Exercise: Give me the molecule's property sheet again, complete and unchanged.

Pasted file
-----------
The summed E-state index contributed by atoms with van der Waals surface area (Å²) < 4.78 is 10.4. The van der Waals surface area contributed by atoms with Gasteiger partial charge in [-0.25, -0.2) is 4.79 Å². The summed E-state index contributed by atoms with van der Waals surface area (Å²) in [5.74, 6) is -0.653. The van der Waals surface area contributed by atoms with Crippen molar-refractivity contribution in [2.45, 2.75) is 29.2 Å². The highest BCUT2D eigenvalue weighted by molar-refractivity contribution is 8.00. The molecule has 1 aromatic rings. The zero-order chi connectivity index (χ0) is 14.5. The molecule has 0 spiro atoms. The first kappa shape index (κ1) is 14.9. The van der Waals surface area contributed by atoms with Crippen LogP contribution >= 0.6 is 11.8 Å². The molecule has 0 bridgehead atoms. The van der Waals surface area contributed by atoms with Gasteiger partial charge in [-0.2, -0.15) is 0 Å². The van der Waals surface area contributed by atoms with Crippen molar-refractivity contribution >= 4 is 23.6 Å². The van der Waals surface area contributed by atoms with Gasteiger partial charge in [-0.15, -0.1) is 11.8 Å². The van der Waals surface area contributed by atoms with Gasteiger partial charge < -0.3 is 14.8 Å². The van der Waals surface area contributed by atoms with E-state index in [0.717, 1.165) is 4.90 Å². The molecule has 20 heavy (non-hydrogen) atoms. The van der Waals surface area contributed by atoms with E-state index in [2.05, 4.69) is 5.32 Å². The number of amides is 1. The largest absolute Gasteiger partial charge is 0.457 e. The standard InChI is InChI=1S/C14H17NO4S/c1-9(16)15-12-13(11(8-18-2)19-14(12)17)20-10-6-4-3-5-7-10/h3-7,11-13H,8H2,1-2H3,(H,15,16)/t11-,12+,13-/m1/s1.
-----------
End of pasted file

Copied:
The summed E-state index contributed by atoms with van der Waals surface area (Å²) < 4.78 is 10.4. The van der Waals surface area contributed by atoms with Gasteiger partial charge in [-0.25, -0.2) is 4.79 Å². The summed E-state index contributed by atoms with van der Waals surface area (Å²) in [5.74, 6) is -0.653. The van der Waals surface area contributed by atoms with Crippen molar-refractivity contribution in [2.45, 2.75) is 29.2 Å². The highest BCUT2D eigenvalue weighted by molar-refractivity contribution is 8.00. The molecule has 1 aromatic rings. The zero-order chi connectivity index (χ0) is 14.5. The molecule has 0 spiro atoms. The first kappa shape index (κ1) is 14.9. The van der Waals surface area contributed by atoms with Crippen LogP contribution >= 0.6 is 11.8 Å². The molecule has 0 bridgehead atoms. The van der Waals surface area contributed by atoms with Gasteiger partial charge in [-0.2, -0.15) is 0 Å². The van der Waals surface area contributed by atoms with Crippen molar-refractivity contribution >= 4 is 23.6 Å². The van der Waals surface area contributed by atoms with Gasteiger partial charge in [-0.15, -0.1) is 11.8 Å². The van der Waals surface area contributed by atoms with Gasteiger partial charge < -0.3 is 14.8 Å². The van der Waals surface area contributed by atoms with E-state index in [0.717, 1.165) is 4.90 Å². The molecule has 20 heavy (non-hydrogen) atoms. The van der Waals surface area contributed by atoms with E-state index in [2.05, 4.69) is 5.32 Å². The number of amides is 1. The largest absolute Gasteiger partial charge is 0.457 e. The standard InChI is InChI=1S/C14H17NO4S/c1-9(16)15-12-13(11(8-18-2)19-14(12)17)20-10-6-4-3-5-7-10/h3-7,11-13H,8H2,1-2H3,(H,15,16)/t11-,12+,13-/m1/s1.